Ukraine’s once-mighty oligarchs look to be entering their twilight years. Ukraine’s authorities have cut off captive banks and brought criminal charges against egregious abuses, while the double whammy of Ukraine’s war-torn economy and a global collapse in commodity prices is bringing the once-mighty tycoons to their knees financially.
“I always laugh when reading the ratings of our richest businessmen, because I know what these fortunes were really made of, and that the so-called oligarchy is just an enormous bubble,” scoffed the chief of the National Bank of Ukraine, Valeriya Gontareva, in an October interview, explaining how easy it has been to cut Ukraine’s once-feared oligarchs down to size.
As an example, Gontareva offered up Konstanin Zhevago, owner of one of the world’s largest iron ore deposits, whose company is traded on London’s stock market as Ferrexpo. Gontareva closed Zhevago’s bank Finances and Credit, Ukraine’s seventh largest by assets, on September 17. “If you have built you business on UAH16bn retail deposits, UAH6bn NBU refinancing loans and only UAH3bn corporate deposits, sooner or later you will have to pay back the money,” Gontareva said she told the surprised long-serving member of parliament, demanding that he sell off parts of his industrial empire to recapitalise the bank.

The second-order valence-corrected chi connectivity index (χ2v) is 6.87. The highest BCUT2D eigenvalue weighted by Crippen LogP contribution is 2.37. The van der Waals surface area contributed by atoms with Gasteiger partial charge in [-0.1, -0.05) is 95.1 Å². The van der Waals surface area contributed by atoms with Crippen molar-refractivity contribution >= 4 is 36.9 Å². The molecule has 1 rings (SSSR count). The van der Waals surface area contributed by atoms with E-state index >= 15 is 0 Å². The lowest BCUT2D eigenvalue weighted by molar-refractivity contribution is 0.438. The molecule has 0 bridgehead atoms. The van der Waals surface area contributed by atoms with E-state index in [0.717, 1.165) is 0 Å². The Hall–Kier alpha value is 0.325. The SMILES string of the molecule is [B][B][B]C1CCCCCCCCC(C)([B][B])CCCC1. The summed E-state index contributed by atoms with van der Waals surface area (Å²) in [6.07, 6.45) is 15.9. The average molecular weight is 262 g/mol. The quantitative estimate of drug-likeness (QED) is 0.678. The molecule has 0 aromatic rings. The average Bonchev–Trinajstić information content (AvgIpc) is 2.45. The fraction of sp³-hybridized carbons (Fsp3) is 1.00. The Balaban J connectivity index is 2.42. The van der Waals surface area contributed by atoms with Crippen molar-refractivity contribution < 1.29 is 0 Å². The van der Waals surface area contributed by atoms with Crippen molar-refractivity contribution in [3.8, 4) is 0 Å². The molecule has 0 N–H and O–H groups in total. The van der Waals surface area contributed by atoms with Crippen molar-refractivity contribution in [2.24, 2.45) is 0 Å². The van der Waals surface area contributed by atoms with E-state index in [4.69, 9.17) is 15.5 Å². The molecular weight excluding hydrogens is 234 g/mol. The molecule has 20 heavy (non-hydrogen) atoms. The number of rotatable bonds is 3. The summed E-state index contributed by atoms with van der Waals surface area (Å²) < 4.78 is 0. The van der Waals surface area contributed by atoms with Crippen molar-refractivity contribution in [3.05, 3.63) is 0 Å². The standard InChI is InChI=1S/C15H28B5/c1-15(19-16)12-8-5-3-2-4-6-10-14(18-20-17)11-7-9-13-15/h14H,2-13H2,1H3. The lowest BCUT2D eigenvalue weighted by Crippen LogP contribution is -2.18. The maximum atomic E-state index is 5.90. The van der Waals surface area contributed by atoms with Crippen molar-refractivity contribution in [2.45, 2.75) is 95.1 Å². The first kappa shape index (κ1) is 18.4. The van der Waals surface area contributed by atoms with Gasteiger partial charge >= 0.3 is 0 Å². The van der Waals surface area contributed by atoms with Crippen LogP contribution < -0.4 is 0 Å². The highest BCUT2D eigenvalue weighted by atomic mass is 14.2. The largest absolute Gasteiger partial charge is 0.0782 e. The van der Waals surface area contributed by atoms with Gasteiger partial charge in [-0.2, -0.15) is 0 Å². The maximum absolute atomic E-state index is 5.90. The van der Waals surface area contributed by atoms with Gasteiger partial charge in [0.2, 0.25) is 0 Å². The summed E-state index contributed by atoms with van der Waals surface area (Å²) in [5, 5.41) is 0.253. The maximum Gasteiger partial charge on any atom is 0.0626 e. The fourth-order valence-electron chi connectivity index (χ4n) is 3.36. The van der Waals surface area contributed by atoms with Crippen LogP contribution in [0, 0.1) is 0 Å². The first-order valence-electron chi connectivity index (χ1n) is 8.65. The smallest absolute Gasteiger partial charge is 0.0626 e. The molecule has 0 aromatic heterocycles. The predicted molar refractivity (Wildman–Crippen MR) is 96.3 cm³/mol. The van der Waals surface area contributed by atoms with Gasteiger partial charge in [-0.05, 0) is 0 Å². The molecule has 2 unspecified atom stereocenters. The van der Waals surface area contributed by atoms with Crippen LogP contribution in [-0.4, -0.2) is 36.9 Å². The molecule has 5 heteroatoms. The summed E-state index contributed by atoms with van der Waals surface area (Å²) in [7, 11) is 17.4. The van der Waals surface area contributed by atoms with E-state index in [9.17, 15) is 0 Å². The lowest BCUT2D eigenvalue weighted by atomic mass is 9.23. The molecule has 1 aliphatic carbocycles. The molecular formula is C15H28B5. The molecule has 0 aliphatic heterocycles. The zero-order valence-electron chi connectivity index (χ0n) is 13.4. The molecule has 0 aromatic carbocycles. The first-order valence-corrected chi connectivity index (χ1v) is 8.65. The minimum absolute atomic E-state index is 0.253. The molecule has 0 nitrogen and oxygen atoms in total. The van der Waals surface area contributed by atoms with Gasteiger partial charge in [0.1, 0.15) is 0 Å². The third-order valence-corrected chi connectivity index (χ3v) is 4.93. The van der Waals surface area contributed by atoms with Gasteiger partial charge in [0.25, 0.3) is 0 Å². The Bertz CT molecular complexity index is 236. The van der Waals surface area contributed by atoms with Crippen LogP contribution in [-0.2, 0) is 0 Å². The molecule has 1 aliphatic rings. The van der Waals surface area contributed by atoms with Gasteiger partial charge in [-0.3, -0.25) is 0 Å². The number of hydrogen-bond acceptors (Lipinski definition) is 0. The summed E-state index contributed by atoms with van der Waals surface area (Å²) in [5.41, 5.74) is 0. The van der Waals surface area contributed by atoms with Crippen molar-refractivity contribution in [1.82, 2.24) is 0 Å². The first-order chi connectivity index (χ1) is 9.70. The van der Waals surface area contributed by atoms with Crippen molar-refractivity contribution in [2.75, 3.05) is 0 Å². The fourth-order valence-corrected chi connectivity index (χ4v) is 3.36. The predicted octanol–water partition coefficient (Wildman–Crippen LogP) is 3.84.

According to Gontareva, 76% of lending at Finance and Credit was related-party lending that had gone to Zhevago’s sprawling business empire. When Zhevago failed to recapitalise the bank, the NBU pulled the plug before he could remove a $174mn Ferrexpo deposit.
Zhevago is just one of Ukraine’s oligarchs now cut off from the captive banks that had fuelled their business expansion. Agriculture baron Oleh Bakhmatyuk, Ukraine’s largest landowner, saw both his banks closed down by a resolute central bank, backed by the International Monetary Fund (IMF). “Of Bakhmatyuk’s two banks, one lent 64% of its credit portfolio to his business, another 96%,” Gontareva lamented in the interview. Bakhmatyuk has disputed these figures.